Our residence on Lake Champlain in North Hero affords a spectacular panorama of Green Mountain peaks and ridgelines stretching from majestic Jay Peak in the north to Mount Abraham many miles to the south.
It’s an iconic Vermont landscape image, whereby with some blurring of reality, one could imagine that what the eye perceives as undeveloped wilderness might actually be real due to the relative absence of civilization’s markings. Almost.
Recently, four gleaming white pillars were erected on a nearby mountain, impossible to ignore from our vantage point, indelibly blemishing, albeit slightly, the wilderness perception.
The insults to Vermont’s rural and environmentally conscious culture and heritage represented by ridgeline wind development are numerous enough on their own merit that we should remove this option from the menu of alternative energy solutions that we all agree must be thoughtfully deployed.
In 1968, forward-thinking Vermonters placed the highest priority on preserving the aesthetic value of unobstructed sight lines and vistas featuring undeveloped hills and mountaintops. The result, arguably our signature environmental accomplishment, was the billboard ban, standing still as a welcome reminder that here, our surroundings are vitally important.
Glistening white towers and turbines atop a forested hillside stand in stark contrast to the core vision our predecessors had in mind and the vision that we have benefited from to this day. To many, a metal tower on a ridge line is worse than a billboard on a roadside if for no other reason that it disrespects and disgraces our heritage of not selling out to urbanization without a fight, and on our commitment to preserve the rural Vermont image and reality for future generations.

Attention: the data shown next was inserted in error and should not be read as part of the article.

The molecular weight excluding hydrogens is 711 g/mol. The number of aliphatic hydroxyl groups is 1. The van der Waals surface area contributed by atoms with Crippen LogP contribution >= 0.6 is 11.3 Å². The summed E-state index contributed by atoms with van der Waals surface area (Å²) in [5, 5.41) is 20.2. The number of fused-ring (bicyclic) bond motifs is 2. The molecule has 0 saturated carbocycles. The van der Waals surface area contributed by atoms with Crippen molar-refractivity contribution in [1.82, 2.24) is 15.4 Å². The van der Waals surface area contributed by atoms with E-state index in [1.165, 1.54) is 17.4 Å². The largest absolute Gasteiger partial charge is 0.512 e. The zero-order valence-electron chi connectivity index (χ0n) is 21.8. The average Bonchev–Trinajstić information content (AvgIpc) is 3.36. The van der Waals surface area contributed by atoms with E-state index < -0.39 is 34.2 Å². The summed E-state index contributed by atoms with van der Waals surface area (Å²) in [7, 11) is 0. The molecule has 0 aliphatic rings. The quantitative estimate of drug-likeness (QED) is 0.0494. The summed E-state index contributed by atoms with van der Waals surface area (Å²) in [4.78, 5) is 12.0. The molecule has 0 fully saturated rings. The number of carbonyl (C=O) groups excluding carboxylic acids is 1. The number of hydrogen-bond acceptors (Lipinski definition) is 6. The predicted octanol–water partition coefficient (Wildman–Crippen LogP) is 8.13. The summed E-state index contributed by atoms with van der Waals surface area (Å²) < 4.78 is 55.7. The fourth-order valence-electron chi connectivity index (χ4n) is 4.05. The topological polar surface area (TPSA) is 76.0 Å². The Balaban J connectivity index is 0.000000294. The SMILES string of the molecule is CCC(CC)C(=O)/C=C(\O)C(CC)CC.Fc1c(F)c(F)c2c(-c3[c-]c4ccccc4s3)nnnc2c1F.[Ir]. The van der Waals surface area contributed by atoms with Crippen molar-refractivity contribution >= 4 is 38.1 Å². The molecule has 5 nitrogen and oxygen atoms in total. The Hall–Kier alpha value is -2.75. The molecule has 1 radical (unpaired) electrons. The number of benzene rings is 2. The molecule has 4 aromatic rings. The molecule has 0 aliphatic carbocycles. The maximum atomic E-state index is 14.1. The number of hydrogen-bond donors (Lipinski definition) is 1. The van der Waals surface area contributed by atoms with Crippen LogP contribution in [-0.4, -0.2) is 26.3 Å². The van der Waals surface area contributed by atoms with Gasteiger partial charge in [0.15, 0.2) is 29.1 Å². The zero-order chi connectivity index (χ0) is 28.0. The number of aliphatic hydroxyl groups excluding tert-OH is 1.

We now have the unique opportunity, indeed the responsibility, to step up and again make a bold historical decision to preserve the natural beauty around us.
But there lurks within the industrial wind discourse, a more insidious and troubling threat than the arguable aesthetic deterioration of our landscape.
Central to this concern is the concept of option. Immediate medical attention to an individual in cardiac arrest is not optional. Getting a tattoo is an option. We are not on the verge of losing power to turn on our lights. Alternative energy sourcing is highly desirable and ultimately necessary for the longevity of our planet, but not a life-or-death matter this second. There are options, with no overwhelming urgency forcing a hurried, potentially irreversible, wrong decision.
Citizens of communities now selected for industrial wind development, after careful and thoughtful analysis and study, are increasingly lining up to say no, we choose not to select the option of turbines on our mountains. We choose not to get the tattoo.
Some have gone to the extraordinary measure of rewriting town plans in a futile, but admirable attempt to mirror the vision of our billboard-banning predecessors. But they are powerless to stop it due to existing statutes and regulations.
It’s a sobering, almost unthinkable situation that a Vermont community does not have the fundamental right to have a governing voice on select development projects, particularly ones that have the massive impact of an industrial wind turbine array. This must change.
Recently, U.S. Sen. Bernard Sanders made a well-publicized comment that Vermont should be embarrassed to be discussing a temporary moratorium on industrial wind development. My first thought in hearing this was of the political contributions blowing in the “free” Washington wind.
More importantly, I’d say to Mr. Sanders, “Regardless of where any of us stand on the wind issue, your constituency, through the vehicle of a short-term moratorium, seeks the time to make change granting them the privilege of affecting their own destiny, and to say yes or no to the permanency of a tattoo.”
The embarrassment here is that an elected Vermont official would thwart that objective.
Doug Maynes is a resident of North Hero.
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